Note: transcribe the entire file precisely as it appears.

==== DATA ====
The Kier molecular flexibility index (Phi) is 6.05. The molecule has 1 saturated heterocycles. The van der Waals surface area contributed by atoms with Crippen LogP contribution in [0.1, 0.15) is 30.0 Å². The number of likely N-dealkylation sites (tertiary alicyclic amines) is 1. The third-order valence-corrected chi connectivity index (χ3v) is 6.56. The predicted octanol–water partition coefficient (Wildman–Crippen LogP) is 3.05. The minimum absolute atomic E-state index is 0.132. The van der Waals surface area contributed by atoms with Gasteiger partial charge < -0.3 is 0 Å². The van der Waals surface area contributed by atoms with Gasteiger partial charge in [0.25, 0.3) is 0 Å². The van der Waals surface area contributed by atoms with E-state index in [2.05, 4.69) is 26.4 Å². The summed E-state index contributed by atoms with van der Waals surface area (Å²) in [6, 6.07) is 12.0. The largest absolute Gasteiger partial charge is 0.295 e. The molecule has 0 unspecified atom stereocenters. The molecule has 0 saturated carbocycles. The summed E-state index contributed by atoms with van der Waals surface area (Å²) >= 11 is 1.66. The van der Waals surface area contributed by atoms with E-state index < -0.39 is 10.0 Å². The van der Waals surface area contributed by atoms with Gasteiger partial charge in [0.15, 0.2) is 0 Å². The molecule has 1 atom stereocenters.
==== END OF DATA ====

The Kier molecular flexibility index (Phi) is 6.05. The molecule has 1 saturated heterocycles. The van der Waals surface area contributed by atoms with Crippen LogP contribution in [0.1, 0.15) is 30.0 Å². The number of likely N-dealkylation sites (tertiary alicyclic amines) is 1. The third-order valence-corrected chi connectivity index (χ3v) is 6.56. The predicted octanol–water partition coefficient (Wildman–Crippen LogP) is 3.05. The minimum absolute atomic E-state index is 0.132. The van der Waals surface area contributed by atoms with Gasteiger partial charge < -0.3 is 0 Å². The van der Waals surface area contributed by atoms with Gasteiger partial charge in [0.25, 0.3) is 0 Å². The van der Waals surface area contributed by atoms with E-state index in [2.05, 4.69) is 26.4 Å². The summed E-state index contributed by atoms with van der Waals surface area (Å²) in [6, 6.07) is 12.0. The largest absolute Gasteiger partial charge is 0.295 e. The molecule has 0 unspecified atom stereocenters. The molecule has 0 saturated carbocycles. The summed E-state index contributed by atoms with van der Waals surface area (Å²) >= 11 is 1.66. The van der Waals surface area contributed by atoms with E-state index < -0.39 is 10.0 Å². The van der Waals surface area contributed by atoms with Gasteiger partial charge in [0.15, 0.2) is 0 Å². The molecule has 1 atom stereocenters.